education groups and by speaking to your transplant team.
Immediately before transplant, we will do a few last minute tests and you will receive
anti-rejection medications and antibiotics. There is a chance that the surgery will be
cancelled at the last moment as the team is assessing the donor lungs right up to the
moments before the surgery.
In the operating room, you will be given medication to keep you unconscious. Several tubes are
inserted into your body, including an endotracheal tube, which is a breathing tube that extends
from your mouth into the lungs, an intravenous line in your neck, a nasogastric or “NG”
tube that goes into your stomach through your nose, and a urinary catheter that drains urine
freely into a bag.
The surgery itself can take 6 or more hours depending on your condition and whether you
have a double or a single lung transplant. Some people need to have their lung or heart
function supported by machines before, during or after the surgery.
Your chest will be opened between the ribs in the front across the breast bone or at
the side. The diseased lungs will be removed and replaced with the donor lungs one at a
time. The new lung will be connected to the main bronchus, the pulmonary artery, and the
pulmonary vein. After the lung is connected, the surgeons will leave drainage tubes around
the lungs and heart and carefully close the layers of bone, muscle and skin.
After the surgery, you will be taken to the intensive care unit, or ICU. You will remain
there until you can breathe without the help of the ventilator, or breathing machine, and
until your condition is stable. In the ICU, you will be on a monitor that shows your heart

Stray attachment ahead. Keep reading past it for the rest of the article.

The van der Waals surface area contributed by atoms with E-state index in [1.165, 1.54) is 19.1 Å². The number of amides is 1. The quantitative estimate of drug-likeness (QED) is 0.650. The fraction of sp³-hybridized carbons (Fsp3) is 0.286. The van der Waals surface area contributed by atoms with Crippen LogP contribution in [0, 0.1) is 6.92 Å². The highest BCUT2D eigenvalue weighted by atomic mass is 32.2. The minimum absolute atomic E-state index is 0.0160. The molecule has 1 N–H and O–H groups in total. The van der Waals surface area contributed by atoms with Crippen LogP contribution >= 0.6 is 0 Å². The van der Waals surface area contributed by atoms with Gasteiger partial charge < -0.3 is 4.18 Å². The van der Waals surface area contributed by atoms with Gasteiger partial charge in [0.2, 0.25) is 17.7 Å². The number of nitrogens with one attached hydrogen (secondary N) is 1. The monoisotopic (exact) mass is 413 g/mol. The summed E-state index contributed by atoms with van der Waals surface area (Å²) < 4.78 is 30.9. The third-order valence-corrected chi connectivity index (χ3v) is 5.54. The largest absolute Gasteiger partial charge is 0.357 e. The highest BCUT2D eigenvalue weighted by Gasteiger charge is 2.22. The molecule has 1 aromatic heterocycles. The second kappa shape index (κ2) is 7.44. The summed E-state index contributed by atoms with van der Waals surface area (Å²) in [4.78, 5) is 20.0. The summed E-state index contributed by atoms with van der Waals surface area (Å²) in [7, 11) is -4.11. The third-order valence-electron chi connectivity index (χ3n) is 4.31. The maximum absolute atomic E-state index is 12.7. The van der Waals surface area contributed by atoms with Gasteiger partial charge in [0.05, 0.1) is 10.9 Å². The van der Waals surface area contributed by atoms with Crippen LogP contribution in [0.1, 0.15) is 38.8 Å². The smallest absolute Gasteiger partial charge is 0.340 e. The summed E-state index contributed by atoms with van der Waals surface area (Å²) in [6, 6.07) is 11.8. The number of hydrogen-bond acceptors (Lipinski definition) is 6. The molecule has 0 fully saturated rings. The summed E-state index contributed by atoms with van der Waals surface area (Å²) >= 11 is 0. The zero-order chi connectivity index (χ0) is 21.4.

rate, blood pressure and other vital signs to the team at all times. The endotracheal
or “breathing” tube, intravenous, chest tubes, nasogastric tube and urinary catheter
will be removed as your condition improves.
If you still require the ventilator to breathe after about a week, you may need to have a
temporary tracheostomy tube inserted through your neck into your trachea. The tracheostomy
will make you feel more comfortable and help you to get strong enough to breathe without
the ventilator and will make it easier to clear mucus from your lungs. The staff will
be able to suction mucus from your lungs through the endotracheal or tracheostomy tubes. While
on the ventilator you will not be able to talk, but if you are awake enough, you will
be able to communicate by mouthing words, writing or using other devices.
Once you are well enough to leave the ICU, you will be moved to the acute care unit,
or ACU, and then to the regular care unit. Most people stay in hospital for about 10
days to a few weeks after receiving a lung transplant, while others may have a longer
You will be given anti-rejection and anti-infection medications to ensure that your lungs work
well. You will also receive medications for other conditions that you might have, such
as pain. Pain should improve over time and pain control is a priority because you must